Python and comma

The problem - there was a tuple:
t = ("abc", "def")
Somwhere inside the program was an instruction:
something = t[0]
and then
returned "abc".

Some time later it turned out that "def" was not necessary
in t so was modified:
t = ("abc")
and sowhere inside the program instruction
something = t[0]
made that something returned "a".

It was Bad.

Why that happened?

Beacuse t was not a tuple anymore, it became a string. Instruction t[0] returns first item in iterable so it returned "a" for us.

What was ommited?

A coma.

After the change it was (bad):
t = ("abc")
instead (good):
t = ("abc",)

The coma creates a tuple. In our case consisting of one item, but still the tuple.


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Security hole - text buffer, middle mouse button, Firefox

The scenario:
  1. The User has opened window of the Firefox.
  2. The User selects some text on the terminal window by draggin mouse cursor with left mouse button pressed.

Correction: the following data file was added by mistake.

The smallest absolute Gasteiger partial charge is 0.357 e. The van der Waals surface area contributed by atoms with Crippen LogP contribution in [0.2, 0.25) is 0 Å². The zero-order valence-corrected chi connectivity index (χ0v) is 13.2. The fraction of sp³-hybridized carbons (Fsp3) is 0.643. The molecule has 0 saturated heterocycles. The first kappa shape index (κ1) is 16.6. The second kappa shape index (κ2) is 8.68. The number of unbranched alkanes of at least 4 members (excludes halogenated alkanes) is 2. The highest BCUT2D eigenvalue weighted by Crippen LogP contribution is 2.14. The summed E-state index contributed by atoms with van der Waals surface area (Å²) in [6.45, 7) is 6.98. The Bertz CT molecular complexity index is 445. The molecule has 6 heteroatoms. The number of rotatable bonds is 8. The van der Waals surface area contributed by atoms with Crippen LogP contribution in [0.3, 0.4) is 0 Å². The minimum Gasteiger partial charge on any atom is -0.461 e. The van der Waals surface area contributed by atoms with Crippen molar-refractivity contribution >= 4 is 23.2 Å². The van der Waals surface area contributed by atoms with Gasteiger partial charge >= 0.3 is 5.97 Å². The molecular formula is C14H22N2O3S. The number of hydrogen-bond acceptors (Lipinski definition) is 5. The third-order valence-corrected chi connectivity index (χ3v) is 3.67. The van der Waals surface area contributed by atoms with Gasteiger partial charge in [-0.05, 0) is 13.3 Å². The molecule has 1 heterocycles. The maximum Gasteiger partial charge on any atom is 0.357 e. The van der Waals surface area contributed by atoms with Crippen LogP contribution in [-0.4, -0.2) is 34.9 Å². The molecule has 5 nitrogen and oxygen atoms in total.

3. The User inserts selected text into it's intended location using mouse middle button.
  4. The User does a lot of other things. And some time later.
  5. The User presses mouse middle button over opened Firefox window.
  6. Firefox tries to load web page using text pasted in step 5.
What have we got? An unintentional and, maybe, serious information disclosure.

In my case in the text buffer was ip address of host from which somebody did something not friendly on one of my pages. I've pasted (intentionally, of course) this ip address as parameter for some command line tools. And forgot about the text buffer with ip address inside.
Some time later I've pressed mouse middle button while having mouse cursor over Firefox window. Firefox started loading web page from offending ip address.

What information was disclosed?
  • the fact that I've read logs on the server and found interesting actions and ip address connected with them
  • the fact that I've done something with this address
  • most important, my own ip address
One can imagine more dangerous scenarios.

It's a word of caution, mostly for myself.

Update: to switch off Firefox behavior described in 6.: on page about:config set value middlemouse.LoadContentURL to false and restart browser.